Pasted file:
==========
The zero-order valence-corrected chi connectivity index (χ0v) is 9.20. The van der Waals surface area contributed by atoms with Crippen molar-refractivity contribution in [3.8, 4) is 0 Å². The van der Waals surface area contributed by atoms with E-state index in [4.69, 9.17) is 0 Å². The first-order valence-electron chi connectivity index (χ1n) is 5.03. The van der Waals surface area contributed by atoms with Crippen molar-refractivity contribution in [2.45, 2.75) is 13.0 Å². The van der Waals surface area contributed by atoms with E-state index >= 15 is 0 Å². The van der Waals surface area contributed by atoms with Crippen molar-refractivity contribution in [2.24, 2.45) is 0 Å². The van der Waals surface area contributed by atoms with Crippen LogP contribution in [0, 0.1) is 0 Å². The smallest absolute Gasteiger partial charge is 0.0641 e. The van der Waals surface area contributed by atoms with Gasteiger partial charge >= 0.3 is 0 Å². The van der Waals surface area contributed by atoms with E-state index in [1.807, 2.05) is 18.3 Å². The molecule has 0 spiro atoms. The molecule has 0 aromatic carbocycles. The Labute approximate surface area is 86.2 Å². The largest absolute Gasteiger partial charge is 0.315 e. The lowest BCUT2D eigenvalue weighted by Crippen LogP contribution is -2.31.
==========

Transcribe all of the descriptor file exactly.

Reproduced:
The zero-order valence-corrected chi connectivity index (χ0v) is 9.20. The van der Waals surface area contributed by atoms with Crippen molar-refractivity contribution in [3.8, 4) is 0 Å². The van der Waals surface area contributed by atoms with E-state index in [4.69, 9.17) is 0 Å². The first-order valence-electron chi connectivity index (χ1n) is 5.03. The van der Waals surface area contributed by atoms with Crippen molar-refractivity contribution in [2.45, 2.75) is 13.0 Å². The van der Waals surface area contributed by atoms with E-state index >= 15 is 0 Å². The van der Waals surface area contributed by atoms with Crippen molar-refractivity contribution in [2.24, 2.45) is 0 Å². The van der Waals surface area contributed by atoms with Crippen LogP contribution in [0, 0.1) is 0 Å². The smallest absolute Gasteiger partial charge is 0.0641 e. The van der Waals surface area contributed by atoms with Gasteiger partial charge >= 0.3 is 0 Å². The van der Waals surface area contributed by atoms with E-state index in [1.807, 2.05) is 18.3 Å². The molecule has 0 spiro atoms. The molecule has 0 aromatic carbocycles. The Labute approximate surface area is 86.2 Å². The largest absolute Gasteiger partial charge is 0.315 e. The lowest BCUT2D eigenvalue weighted by Crippen LogP contribution is -2.31.